DH and I not on the same page, sad today... — The Bump
Special Needs

DH and I not on the same page, sad today...

I've written about DS a bit on here.  He's going to be 6 and has some red flags for autism.  He also has a controlled seizure disorder.  In kindergarten he did great with the classwork, but had a group for his social skills.  He also received a small group for social skills.  I'm hoping this doesn't turn into a book...

 DH doesn't want him tested.  he still wants to wait and see how he develops.  He feels I'm being too picky with DS in what I'm seeing.  The thing is it's not just me, it's daycare, the psychologist at school, and his teachers.  DH knows DS needs work with his social skills, but when he talks to the professionals all he takes from them is their positive spin that he's come a long way.  

I feel DS is not naturally maturing in a typical way with his social skills, but needs consistent support in things I feel should come naturally.  (things that come natural for his 3 year old brother).  I hate to compare the 2.  They are very different with their strengths and needs.  DS means well, and is not a bad kid, but just doesn't read the social cues from other kids.  He teases a lot I think in attempts to interact.   I know he has huge potential, but don't feel adequately equipped to help him reach it at this point.  I want this to be a big summer of growth for him.  Picking him up at daycare the provider said she wants to talk to me tonight about "some things."  I'm already bracing myself.  (sitting here in tears :(  )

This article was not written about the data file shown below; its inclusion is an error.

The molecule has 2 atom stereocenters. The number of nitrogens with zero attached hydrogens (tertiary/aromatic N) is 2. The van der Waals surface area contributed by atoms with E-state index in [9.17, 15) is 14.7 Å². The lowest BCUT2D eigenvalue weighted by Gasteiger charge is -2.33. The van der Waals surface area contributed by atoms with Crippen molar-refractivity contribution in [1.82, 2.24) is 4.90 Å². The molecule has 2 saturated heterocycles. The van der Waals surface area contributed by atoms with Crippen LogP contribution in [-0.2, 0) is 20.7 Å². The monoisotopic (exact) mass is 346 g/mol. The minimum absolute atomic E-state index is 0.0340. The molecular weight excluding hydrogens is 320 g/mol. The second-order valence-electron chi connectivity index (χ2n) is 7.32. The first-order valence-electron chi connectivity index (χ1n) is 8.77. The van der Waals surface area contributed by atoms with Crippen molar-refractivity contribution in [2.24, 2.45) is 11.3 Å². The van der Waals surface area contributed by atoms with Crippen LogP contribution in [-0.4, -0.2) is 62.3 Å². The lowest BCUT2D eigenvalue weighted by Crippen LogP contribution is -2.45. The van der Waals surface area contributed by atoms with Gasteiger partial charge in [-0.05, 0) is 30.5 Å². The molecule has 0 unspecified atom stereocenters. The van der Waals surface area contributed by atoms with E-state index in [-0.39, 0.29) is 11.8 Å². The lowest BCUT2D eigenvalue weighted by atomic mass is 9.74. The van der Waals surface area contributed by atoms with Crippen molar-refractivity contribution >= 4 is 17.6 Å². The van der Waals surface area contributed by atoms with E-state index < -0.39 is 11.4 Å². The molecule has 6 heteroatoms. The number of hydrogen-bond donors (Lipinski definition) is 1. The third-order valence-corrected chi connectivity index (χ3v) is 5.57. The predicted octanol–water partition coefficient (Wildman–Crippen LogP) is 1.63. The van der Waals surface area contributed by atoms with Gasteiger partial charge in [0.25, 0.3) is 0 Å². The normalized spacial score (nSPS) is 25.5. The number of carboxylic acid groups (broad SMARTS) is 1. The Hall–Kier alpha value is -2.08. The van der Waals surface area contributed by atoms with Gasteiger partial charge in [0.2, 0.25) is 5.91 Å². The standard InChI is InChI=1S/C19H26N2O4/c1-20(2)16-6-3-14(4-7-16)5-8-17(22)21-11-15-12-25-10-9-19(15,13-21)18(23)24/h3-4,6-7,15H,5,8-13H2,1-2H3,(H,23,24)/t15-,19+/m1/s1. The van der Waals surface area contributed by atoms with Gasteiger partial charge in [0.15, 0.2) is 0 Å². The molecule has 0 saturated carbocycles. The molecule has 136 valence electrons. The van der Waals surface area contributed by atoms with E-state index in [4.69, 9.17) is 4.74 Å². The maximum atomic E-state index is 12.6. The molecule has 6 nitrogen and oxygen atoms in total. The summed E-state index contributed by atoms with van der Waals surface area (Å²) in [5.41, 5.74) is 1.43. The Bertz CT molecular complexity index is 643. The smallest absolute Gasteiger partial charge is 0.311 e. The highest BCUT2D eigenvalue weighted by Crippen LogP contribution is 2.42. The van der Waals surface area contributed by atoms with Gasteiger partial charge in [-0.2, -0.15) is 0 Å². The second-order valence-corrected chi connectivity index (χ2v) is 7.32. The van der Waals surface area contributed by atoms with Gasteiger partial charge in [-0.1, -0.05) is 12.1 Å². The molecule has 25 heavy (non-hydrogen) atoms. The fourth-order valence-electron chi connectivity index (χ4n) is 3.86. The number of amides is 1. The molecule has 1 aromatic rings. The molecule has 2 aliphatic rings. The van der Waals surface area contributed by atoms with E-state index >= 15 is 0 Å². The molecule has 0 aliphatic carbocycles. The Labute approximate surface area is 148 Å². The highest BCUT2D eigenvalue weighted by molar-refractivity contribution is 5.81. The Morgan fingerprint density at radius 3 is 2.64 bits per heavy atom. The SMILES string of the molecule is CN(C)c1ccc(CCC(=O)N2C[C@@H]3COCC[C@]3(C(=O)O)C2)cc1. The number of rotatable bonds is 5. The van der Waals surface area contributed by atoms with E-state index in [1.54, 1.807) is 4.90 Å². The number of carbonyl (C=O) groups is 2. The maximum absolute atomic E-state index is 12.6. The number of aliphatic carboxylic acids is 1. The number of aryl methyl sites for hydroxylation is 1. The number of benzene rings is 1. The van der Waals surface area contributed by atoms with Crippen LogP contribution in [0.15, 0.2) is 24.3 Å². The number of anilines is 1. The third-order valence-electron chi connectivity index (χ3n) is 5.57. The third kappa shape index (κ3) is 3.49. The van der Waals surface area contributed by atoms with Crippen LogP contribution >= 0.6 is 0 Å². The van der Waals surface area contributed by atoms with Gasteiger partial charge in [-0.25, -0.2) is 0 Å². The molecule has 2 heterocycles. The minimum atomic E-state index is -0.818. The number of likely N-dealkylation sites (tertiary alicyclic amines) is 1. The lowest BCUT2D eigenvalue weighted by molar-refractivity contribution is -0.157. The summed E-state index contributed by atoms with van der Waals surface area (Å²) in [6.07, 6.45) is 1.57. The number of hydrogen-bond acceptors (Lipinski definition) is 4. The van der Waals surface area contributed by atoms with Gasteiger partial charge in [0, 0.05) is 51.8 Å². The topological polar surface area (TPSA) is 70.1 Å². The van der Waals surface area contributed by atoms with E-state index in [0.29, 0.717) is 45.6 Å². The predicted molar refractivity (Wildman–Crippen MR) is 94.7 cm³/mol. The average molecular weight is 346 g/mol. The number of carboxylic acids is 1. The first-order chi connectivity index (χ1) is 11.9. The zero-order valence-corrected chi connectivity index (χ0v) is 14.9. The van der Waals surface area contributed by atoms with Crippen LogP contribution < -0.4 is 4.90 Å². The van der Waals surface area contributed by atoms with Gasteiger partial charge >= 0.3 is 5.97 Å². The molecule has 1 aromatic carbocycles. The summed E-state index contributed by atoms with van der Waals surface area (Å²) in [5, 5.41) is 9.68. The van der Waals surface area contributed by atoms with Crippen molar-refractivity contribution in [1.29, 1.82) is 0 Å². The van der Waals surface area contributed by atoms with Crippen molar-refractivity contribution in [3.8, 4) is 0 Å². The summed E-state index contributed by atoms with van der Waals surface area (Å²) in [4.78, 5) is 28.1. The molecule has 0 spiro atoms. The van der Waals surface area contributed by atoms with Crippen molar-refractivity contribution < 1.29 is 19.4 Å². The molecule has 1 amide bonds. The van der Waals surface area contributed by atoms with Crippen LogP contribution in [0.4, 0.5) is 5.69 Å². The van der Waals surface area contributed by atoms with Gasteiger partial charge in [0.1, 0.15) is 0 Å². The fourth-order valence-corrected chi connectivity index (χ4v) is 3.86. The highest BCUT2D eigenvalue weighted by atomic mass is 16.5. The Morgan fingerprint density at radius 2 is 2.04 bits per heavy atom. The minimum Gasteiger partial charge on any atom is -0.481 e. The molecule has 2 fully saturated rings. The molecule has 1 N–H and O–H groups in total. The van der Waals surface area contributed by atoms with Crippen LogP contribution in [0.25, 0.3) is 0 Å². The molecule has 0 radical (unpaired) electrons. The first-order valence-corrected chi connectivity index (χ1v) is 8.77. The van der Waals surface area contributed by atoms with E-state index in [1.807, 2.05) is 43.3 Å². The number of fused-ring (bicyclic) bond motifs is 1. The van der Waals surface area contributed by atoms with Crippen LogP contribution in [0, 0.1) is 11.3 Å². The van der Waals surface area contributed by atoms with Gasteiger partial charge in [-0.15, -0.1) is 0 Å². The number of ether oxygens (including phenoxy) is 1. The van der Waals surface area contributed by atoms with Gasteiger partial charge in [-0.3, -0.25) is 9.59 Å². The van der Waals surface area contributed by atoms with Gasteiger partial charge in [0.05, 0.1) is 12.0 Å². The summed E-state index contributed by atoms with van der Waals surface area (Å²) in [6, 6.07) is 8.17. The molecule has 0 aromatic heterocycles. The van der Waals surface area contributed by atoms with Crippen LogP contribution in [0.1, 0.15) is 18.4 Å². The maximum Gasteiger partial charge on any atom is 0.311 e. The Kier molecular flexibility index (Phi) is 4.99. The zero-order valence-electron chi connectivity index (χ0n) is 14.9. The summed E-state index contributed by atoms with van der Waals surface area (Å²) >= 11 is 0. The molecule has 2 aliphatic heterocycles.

Re: DH and I not on the same page, sad today...

  • I am really sorry that your husband is not being supportive. He sounds like he is in denial of what your son needs.

    He sounds a bit like mine, but I am trudging along to get all evaluations done whether he likes it or not. And it took our son to be expelled from daycare to see that our son needs help.

    After going to several therapy sessions for awhile, DH says that it is the teachers fault and there is nothing wrong with him. I see the red flags of autism and I have done a lot of homework.

    DH says my fabulous MIL can help our son without the therapies. MIL is not certified in OT or speech and she is not fabulous. I can just ignore him or shove the evaluations in his face.

     

    Baby Birthday Ticker Ticker
  • Me thinks tonight the daycare teacher talks to your husband, not you, even if it has to be through phone conference.
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  • image -auntie-:

    image hopanka:
    Me thinks tonight the daycare teacher talks to your husband, not you, even if it has to be through phone conference.

    That's a great idea.

    Unfortunately, it sounds as if these professionals all lead with the positives as a way of letting the parents down gently and that dad gloms onto it because he hasn't become as cynical as the rest of us who recognize the script format. This was DH's MO.